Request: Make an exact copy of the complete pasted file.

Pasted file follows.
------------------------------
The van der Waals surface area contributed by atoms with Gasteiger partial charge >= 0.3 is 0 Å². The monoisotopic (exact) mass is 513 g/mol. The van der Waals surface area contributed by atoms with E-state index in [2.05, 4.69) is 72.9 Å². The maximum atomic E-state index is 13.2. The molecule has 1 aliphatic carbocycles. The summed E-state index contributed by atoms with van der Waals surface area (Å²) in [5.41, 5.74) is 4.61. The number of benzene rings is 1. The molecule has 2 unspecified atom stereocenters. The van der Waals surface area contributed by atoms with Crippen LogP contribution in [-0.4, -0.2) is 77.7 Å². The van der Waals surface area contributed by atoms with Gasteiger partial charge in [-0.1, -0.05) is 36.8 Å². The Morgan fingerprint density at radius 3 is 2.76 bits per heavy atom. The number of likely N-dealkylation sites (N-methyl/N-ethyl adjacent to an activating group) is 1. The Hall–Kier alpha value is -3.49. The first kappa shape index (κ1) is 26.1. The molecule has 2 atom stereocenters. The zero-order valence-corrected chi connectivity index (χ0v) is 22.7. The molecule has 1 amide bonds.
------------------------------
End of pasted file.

The van der Waals surface area contributed by atoms with Gasteiger partial charge >= 0.3 is 0 Å². The monoisotopic (exact) mass is 513 g/mol. The van der Waals surface area contributed by atoms with E-state index in [2.05, 4.69) is 72.9 Å². The maximum atomic E-state index is 13.2. The molecule has 1 aliphatic carbocycles. The summed E-state index contributed by atoms with van der Waals surface area (Å²) in [5.41, 5.74) is 4.61. The number of benzene rings is 1. The molecule has 2 unspecified atom stereocenters. The van der Waals surface area contributed by atoms with Crippen LogP contribution in [-0.4, -0.2) is 77.7 Å². The van der Waals surface area contributed by atoms with Gasteiger partial charge in [-0.1, -0.05) is 36.8 Å². The Morgan fingerprint density at radius 3 is 2.76 bits per heavy atom. The number of likely N-dealkylation sites (N-methyl/N-ethyl adjacent to an activating group) is 1. The Hall–Kier alpha value is -3.49. The first kappa shape index (κ1) is 26.1. The molecule has 2 atom stereocenters. The zero-order valence-corrected chi connectivity index (χ0v) is 22.7. The molecule has 1 amide bonds.